Reading and Writing Habits

This past weekend, I finished my editing mark up of Draft 1 of Adventures of Some Kid, and thus began working on Draft 2. I’ve had a bit of a break from writing these past few weeks, burying instead my head in books. Even writers need a break now and then even if writing is something we love more than anything else. In my time off I’ve discovered a few great authors that I hadn’t previously read (see previous blogs), I’ve taken up painting and spent some quality time playing videogames.
There is a two-fold benefit to time away from writing, a) it gives your brain an opportunity to refuel on creative juices and b) it provides you with the opportunity for fresh experiances (whether literary or literal), two important components for a person to be able to write.
One thing many writers don’t seem to appreciate is that just like any other profession, writers need to update their skills and knowledge. Doing research for a book is all good and well, but desktop research is dry fare in comparison to actual experiances. A train commute can provide you with a decent pen insight sights, sounds and smells as well as pen sketches of the type of people who travel by train, in a way that reading a book about trains never will. Also reading books by other people will inform your style and provide you with a reference point of what’s already been done.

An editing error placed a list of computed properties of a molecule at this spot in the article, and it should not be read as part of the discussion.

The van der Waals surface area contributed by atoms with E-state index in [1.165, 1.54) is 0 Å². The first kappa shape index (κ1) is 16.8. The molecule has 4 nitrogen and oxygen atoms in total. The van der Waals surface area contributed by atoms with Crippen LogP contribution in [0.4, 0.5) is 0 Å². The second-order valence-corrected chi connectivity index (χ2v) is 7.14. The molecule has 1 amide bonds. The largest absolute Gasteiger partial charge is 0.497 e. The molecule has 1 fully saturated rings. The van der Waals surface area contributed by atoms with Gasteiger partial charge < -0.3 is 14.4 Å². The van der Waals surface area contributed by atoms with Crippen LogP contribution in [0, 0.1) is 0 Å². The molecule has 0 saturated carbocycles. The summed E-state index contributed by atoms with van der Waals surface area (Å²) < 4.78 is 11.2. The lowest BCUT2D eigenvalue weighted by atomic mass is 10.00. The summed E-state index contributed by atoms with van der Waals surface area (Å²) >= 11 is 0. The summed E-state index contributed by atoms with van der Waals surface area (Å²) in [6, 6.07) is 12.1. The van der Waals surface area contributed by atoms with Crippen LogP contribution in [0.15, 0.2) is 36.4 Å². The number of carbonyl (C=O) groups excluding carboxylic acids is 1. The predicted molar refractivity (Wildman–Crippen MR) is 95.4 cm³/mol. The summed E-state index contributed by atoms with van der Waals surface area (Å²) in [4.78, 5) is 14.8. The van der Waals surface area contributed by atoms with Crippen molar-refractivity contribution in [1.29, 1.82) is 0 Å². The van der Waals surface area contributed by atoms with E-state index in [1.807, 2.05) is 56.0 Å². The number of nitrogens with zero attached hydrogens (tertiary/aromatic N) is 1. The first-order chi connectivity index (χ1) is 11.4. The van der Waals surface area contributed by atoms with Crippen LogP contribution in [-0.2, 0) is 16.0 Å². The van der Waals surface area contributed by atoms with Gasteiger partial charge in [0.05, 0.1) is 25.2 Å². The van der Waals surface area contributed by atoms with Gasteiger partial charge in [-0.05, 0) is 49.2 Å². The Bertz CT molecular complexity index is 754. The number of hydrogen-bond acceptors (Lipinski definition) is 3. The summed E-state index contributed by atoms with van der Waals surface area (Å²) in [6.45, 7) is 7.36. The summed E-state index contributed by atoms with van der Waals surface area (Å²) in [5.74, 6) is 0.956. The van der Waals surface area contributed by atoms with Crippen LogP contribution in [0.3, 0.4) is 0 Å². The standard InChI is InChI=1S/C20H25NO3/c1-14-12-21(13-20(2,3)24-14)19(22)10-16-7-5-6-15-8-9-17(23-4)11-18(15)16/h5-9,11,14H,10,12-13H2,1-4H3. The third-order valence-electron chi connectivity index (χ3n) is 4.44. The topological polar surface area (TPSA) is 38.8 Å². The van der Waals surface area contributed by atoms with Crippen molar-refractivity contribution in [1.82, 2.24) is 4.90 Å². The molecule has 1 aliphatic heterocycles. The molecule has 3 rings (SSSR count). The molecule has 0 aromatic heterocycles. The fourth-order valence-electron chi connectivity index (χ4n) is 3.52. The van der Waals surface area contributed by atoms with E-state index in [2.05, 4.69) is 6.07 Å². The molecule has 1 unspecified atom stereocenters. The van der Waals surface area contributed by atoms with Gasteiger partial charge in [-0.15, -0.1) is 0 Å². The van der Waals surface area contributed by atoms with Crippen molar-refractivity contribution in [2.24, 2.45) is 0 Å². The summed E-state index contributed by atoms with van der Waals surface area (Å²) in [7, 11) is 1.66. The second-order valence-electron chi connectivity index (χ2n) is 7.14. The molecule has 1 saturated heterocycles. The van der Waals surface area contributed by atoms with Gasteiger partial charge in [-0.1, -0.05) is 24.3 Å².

More importantly a writer should take time to read about what’s new in the world of publishing and bookselling, read books on writing and take part in writing exercises to flex and train those writing muscles. Even writing in a different genre or format will improve your writing skills.

One thought on “Reading and Writing Habits

  1. I like writing.
    I’m not good in writing skill, and also not good in English writing skill.
    But I like writing.
    What I can write now is better than I did. So I think we can improve our skill step by step everyday.

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